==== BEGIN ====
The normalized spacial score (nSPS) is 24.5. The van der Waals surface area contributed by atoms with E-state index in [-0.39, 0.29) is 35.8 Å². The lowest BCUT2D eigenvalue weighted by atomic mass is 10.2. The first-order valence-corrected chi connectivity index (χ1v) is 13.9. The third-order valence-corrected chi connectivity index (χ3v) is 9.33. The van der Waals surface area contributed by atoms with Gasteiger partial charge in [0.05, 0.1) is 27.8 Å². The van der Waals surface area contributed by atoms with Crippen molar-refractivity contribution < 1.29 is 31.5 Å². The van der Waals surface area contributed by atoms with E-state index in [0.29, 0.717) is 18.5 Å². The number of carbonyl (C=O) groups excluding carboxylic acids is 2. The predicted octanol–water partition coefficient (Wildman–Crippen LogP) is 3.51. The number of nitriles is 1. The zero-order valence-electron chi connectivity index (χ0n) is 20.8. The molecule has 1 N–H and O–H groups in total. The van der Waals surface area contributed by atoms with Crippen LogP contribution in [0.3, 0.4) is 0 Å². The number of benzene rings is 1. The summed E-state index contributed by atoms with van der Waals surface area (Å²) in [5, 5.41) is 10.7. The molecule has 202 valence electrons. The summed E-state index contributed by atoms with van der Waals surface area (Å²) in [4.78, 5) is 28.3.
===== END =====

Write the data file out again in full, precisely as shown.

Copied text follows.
The normalized spacial score (nSPS) is 24.5. The van der Waals surface area contributed by atoms with E-state index in [-0.39, 0.29) is 35.8 Å². The lowest BCUT2D eigenvalue weighted by atomic mass is 10.2. The first-order valence-corrected chi connectivity index (χ1v) is 13.9. The third-order valence-corrected chi connectivity index (χ3v) is 9.33. The van der Waals surface area contributed by atoms with Gasteiger partial charge in [0.05, 0.1) is 27.8 Å². The van der Waals surface area contributed by atoms with Crippen molar-refractivity contribution < 1.29 is 31.5 Å². The van der Waals surface area contributed by atoms with E-state index in [0.29, 0.717) is 18.5 Å². The number of carbonyl (C=O) groups excluding carboxylic acids is 2. The predicted octanol–water partition coefficient (Wildman–Crippen LogP) is 3.51. The number of nitriles is 1. The zero-order valence-electron chi connectivity index (χ0n) is 20.8. The molecule has 1 N–H and O–H groups in total. The van der Waals surface area contributed by atoms with Crippen LogP contribution in [0.3, 0.4) is 0 Å². The number of benzene rings is 1. The summed E-state index contributed by atoms with van der Waals surface area (Å²) in [5, 5.41) is 10.7. The molecule has 202 valence electrons. The summed E-state index contributed by atoms with van der Waals surface area (Å²) in [4.78, 5) is 28.3.